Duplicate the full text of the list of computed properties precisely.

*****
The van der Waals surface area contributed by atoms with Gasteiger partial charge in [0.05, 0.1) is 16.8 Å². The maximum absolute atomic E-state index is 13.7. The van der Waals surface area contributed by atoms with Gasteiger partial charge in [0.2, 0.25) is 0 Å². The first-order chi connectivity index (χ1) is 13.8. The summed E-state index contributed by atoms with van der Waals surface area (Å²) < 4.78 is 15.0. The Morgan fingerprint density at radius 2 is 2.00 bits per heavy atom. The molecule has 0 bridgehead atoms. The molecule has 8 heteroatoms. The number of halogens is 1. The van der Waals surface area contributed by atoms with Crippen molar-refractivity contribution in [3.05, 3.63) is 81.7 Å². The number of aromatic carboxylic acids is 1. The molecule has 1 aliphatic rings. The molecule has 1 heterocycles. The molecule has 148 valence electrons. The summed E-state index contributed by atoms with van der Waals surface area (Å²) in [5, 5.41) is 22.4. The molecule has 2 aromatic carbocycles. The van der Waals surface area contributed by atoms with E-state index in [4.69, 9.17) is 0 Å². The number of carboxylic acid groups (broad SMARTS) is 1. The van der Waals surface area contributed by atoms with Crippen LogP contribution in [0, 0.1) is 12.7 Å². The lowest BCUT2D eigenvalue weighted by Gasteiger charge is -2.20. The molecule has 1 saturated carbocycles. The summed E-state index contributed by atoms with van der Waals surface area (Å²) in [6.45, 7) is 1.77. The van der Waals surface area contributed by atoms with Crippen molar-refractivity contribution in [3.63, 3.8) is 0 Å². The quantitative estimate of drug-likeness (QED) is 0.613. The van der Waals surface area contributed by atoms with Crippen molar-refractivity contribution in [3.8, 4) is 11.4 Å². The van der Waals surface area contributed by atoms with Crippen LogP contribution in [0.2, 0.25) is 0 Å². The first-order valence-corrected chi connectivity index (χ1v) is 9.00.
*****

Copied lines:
The van der Waals surface area contributed by atoms with Gasteiger partial charge in [0.05, 0.1) is 16.8 Å². The maximum absolute atomic E-state index is 13.7. The van der Waals surface area contributed by atoms with Gasteiger partial charge in [0.2, 0.25) is 0 Å². The first-order chi connectivity index (χ1) is 13.8. The summed E-state index contributed by atoms with van der Waals surface area (Å²) < 4.78 is 15.0. The Morgan fingerprint density at radius 2 is 2.00 bits per heavy atom. The molecule has 0 bridgehead atoms. The molecule has 8 heteroatoms. The number of halogens is 1. The van der Waals surface area contributed by atoms with Crippen molar-refractivity contribution in [3.05, 3.63) is 81.7 Å². The number of aromatic carboxylic acids is 1. The molecule has 1 aliphatic rings. The molecule has 1 heterocycles. The molecule has 148 valence electrons. The summed E-state index contributed by atoms with van der Waals surface area (Å²) in [5, 5.41) is 22.4. The molecule has 2 aromatic carbocycles. The van der Waals surface area contributed by atoms with E-state index in [4.69, 9.17) is 0 Å². The number of carboxylic acid groups (broad SMARTS) is 1. The van der Waals surface area contributed by atoms with Crippen LogP contribution in [0, 0.1) is 12.7 Å². The lowest BCUT2D eigenvalue weighted by Gasteiger charge is -2.20. The molecule has 1 saturated carbocycles. The summed E-state index contributed by atoms with van der Waals surface area (Å²) in [6.45, 7) is 1.77. The van der Waals surface area contributed by atoms with Crippen molar-refractivity contribution in [3.63, 3.8) is 0 Å². The quantitative estimate of drug-likeness (QED) is 0.613. The van der Waals surface area contributed by atoms with Crippen molar-refractivity contribution in [3.8, 4) is 11.4 Å². The van der Waals surface area contributed by atoms with Crippen LogP contribution in [0.2, 0.25) is 0 Å². The first-order valence-corrected chi connectivity index (χ1v) is 9.00.